We don’t want to just paint lines. We want to do it right. We want to put in a flashing beacon. We’ve been working with the neighborhood council to put in some money for a flashing crosswalk. That’s why we had Metro Parks put in the ramps. We did not require them to put in the flashing beacon. We thought that was our responsibility.
How does the city decide to install crosswalks?
We spend most of our resources on schools, primarily elementary and middle schools. Then we look at locations with high pedestrian traffic volume. Then there are people calling with concerns. Most of those are about schools.
The painters say people in the Triangle neighborhood have asked for years for improvements without success.
We work with whoever contacts us. We take it seriously. We go out and do an investigation. There’s a whole process we go through, looking at traffic patterns, distances. But the idea that you can come and ask us, and if we don’t do it, we’re not listening — that’s difficult for me. There’s just a lot of need.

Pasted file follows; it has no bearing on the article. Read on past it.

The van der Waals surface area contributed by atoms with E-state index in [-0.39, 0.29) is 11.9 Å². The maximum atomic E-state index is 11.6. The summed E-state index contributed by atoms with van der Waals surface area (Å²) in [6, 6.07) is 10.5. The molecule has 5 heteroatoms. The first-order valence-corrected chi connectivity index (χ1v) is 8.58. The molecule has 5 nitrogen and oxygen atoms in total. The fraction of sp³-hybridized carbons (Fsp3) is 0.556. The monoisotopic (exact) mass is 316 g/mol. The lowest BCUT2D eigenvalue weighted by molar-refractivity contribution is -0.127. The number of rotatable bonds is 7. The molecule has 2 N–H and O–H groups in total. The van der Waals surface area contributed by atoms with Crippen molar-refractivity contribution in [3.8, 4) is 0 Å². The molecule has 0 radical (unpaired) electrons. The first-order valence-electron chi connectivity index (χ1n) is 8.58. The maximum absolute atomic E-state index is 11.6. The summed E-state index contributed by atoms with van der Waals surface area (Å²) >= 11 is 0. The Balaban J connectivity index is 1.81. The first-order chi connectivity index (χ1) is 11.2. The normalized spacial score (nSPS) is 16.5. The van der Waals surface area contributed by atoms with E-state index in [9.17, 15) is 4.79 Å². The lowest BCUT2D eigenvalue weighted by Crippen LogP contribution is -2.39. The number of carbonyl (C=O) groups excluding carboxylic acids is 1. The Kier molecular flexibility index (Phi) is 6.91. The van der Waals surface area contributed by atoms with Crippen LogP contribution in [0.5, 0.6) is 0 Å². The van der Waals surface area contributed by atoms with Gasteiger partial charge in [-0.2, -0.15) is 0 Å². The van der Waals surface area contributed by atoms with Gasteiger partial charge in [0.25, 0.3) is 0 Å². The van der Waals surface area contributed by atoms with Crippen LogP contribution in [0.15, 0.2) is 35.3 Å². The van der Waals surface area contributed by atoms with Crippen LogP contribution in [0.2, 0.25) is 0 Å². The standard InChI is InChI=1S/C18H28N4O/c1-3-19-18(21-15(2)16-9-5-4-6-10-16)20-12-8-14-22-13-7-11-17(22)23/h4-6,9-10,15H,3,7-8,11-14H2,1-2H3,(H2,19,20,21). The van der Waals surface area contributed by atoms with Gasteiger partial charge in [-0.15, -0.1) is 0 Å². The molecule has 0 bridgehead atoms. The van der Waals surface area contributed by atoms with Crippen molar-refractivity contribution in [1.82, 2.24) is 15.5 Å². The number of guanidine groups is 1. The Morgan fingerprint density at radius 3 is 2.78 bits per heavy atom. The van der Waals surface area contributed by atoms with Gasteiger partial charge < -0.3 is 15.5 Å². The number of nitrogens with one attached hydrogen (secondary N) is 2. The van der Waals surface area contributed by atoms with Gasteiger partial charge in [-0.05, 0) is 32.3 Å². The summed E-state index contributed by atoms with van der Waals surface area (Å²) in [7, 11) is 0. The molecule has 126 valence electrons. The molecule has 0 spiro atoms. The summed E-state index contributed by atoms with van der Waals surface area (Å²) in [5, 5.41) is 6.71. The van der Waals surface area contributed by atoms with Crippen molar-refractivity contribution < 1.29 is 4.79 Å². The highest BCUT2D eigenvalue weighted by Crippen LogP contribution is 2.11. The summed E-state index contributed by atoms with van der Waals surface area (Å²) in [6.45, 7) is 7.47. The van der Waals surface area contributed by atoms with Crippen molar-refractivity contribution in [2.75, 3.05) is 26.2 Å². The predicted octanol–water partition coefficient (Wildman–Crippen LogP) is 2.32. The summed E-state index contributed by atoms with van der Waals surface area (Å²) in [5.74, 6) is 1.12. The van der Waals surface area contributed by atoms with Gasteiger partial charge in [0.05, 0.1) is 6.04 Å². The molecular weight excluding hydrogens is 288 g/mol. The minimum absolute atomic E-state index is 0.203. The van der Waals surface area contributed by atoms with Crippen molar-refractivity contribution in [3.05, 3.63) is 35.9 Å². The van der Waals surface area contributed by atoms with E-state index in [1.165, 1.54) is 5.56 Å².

Do you have a list of pedestrian improvements?
We don’t. I can’t sit here and tell you we shouldn’t do more for pedestrians and bicyclists. It’s an area we need to spend a lot more time on. There are parts of this city that still need lane-lines on the street, or painted curbs. Lack of resources — not just staff, but funding — makes that difficult. We’re trying to get more resources. We’ll begin to prioritize locations. We’ve got a long way to go.
Last fall the city received recommendations from the Citizens Neighborhood Street Improvement and Safety Task Force. The painters cite that task force’s work as “token participation” — talk about ideas and plans and never execute them.
Diekmann: The intent was not to focus on bicycle and pedestrian issues. The City Council convened the task force to address where can we get more money for transportation. And, if we got more money, how should we spend it?
Kingsolver: It wasn’t that we didn’t listen. We still value that information. If we move forward with other resources, we will be using that document. It was a good effort.